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  • 1 Sep 2018 10:31 AM | WARREN SHEATHER (Administrator)

    Today is Wattle Day and even during the severe drought the Acacias are managing to put on a brave show. Wattles are a versatile group of native plants. With many hundreds of species to choose from there is a wattle for every horticultural situation. Amongst the host of species there are many small varieties that could be grown in the garden or in containers. Acacia dawsonii (top image) and A. flexifolia will reach a height of a metre or so and have bright yellow flowers during spring. In fact A. flexifolia starts to flower in late winter. We call this species “A Herald of Spring”.

    In both cases pruning is the only maintenance required. Remove each branch behind the flowers as they fade.

  • 25 Aug 2018 3:11 PM | WARREN SHEATHER (Administrator)

    At our granddaughter’s school, in western Sydney, there has recently been an extensive planting of natives. This will supplement the existing plantings undertaken a few years ago. Amongst these older plantings there is a beautiful Eremophila "Aurea". This 1 m by 1.5 m shrub is covered with bright yellow tubular flowers. The mass of blooms light up the surrounding garden. Unfortunately there are no honeyeaters in the area to take advantage of the copious quantity of nectar produced by the flowers.

    If you have only room for one Emu Bush in your garden then "Aurea" may be the one for you.

  • 7 Aug 2018 1:55 PM | WARREN SHEATHER (Administrator)

    We recently undertook an expedition from western Sydney to the Royal Botanic Garden (RBG), Sydney.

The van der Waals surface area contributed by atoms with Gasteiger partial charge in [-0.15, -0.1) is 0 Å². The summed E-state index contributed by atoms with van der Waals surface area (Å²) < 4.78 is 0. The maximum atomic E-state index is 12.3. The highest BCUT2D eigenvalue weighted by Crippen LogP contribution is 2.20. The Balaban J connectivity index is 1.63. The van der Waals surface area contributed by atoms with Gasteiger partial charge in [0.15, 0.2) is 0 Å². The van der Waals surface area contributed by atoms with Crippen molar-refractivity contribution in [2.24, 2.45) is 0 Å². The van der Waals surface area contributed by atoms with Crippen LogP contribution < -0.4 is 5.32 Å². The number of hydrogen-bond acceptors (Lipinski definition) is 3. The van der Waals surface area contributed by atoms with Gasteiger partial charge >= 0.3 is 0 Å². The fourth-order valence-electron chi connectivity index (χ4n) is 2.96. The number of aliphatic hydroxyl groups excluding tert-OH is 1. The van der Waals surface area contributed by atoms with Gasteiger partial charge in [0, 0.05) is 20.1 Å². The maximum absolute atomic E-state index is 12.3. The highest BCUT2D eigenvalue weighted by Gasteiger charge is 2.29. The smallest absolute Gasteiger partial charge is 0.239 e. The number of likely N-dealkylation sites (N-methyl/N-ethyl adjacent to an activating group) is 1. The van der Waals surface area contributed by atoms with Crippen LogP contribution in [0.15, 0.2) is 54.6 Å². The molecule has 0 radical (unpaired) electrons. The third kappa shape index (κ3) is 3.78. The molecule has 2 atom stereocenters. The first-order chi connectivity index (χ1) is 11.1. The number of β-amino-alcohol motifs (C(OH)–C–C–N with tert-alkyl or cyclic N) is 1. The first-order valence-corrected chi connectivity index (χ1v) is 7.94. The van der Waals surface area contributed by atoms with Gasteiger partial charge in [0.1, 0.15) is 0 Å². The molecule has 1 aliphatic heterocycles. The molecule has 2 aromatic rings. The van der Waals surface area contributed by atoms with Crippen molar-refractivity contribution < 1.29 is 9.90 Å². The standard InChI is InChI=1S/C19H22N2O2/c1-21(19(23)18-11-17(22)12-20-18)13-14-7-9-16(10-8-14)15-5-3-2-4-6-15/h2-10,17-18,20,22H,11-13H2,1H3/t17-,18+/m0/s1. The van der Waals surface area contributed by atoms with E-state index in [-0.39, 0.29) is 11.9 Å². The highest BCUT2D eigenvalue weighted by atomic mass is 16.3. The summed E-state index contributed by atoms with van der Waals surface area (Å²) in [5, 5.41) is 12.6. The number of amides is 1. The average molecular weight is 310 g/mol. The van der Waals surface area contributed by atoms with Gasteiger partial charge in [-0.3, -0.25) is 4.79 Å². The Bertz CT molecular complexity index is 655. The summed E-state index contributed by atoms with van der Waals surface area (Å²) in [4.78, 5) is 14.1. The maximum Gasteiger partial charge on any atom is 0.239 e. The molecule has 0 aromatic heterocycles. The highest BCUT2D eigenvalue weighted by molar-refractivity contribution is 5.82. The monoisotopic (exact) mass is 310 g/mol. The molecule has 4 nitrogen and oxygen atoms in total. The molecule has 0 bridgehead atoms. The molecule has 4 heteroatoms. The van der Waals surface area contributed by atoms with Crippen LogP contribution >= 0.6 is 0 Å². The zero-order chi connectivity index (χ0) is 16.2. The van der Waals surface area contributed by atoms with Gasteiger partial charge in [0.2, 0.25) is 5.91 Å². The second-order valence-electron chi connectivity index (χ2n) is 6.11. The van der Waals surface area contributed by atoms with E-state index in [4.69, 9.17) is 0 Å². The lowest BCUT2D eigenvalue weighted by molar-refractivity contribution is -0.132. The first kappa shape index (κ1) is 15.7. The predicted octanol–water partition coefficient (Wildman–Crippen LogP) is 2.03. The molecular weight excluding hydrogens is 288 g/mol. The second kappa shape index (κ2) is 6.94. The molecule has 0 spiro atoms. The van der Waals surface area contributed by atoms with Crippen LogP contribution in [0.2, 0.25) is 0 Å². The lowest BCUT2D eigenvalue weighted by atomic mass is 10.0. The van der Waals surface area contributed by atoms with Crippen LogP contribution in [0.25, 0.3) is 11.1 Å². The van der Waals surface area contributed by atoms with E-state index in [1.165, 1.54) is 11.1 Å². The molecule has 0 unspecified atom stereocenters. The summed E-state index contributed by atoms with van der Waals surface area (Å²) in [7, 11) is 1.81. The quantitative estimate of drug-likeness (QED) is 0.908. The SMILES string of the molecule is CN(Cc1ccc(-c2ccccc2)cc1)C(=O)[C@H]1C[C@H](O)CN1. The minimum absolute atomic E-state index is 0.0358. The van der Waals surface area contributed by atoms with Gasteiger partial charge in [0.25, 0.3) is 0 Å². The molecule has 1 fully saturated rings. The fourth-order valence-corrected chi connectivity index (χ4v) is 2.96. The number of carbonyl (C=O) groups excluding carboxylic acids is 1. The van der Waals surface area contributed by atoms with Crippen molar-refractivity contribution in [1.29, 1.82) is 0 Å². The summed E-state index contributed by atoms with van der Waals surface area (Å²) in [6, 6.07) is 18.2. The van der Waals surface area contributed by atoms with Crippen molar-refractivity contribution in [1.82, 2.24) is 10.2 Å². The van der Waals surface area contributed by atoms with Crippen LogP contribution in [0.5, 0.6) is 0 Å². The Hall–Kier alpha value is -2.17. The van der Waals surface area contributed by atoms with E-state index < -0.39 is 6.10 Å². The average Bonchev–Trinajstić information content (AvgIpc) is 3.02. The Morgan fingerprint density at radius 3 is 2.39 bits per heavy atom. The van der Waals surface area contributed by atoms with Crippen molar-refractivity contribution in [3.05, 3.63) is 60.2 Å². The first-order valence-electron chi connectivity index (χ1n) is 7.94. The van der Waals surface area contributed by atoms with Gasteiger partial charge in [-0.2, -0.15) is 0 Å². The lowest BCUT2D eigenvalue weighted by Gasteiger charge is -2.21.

Two features were of particular interest. One was the newly established southern African terraced garden. This garden features Cycads and various members of the African Proteaceae family.

    When the Proteaceae specimens flower it is easy to see the close relationship with Australian members of the family.

    Once this garden matures it will provide an excellent representation of the southern African flora.

    The other garden of great interest was the Australian Native Rockery. This extensive rockery is beside the path that leads to the Opera House and was renovated and replanted for the Sydney Olympics.

    The garden is filled with a wide range of natives including Gymea Lilies, banksias, grevilleas and everlasting daisies.

    The plants that drew our attention were many specimens of a prostrate Casuarina. These plants spilled over the sandstone rocks that are the building blocks of the rockery. Casuarina glauca “Shagpile” (see image) develops into a dense, weed suppressing ground cover that would be suitable for many garden situations.

  • 30 Jul 2018 5:46 PM | WARREN SHEATHER (Administrator)

    Whilst waiting to buy a property in the Blue Mountains we are living in Minchinbury, a suburb in western Sydney. Without our usual horticultural activities walking has been our main form of exercise. As well as observing the plants in local gardens we have been watching and recording the birds around the suburb.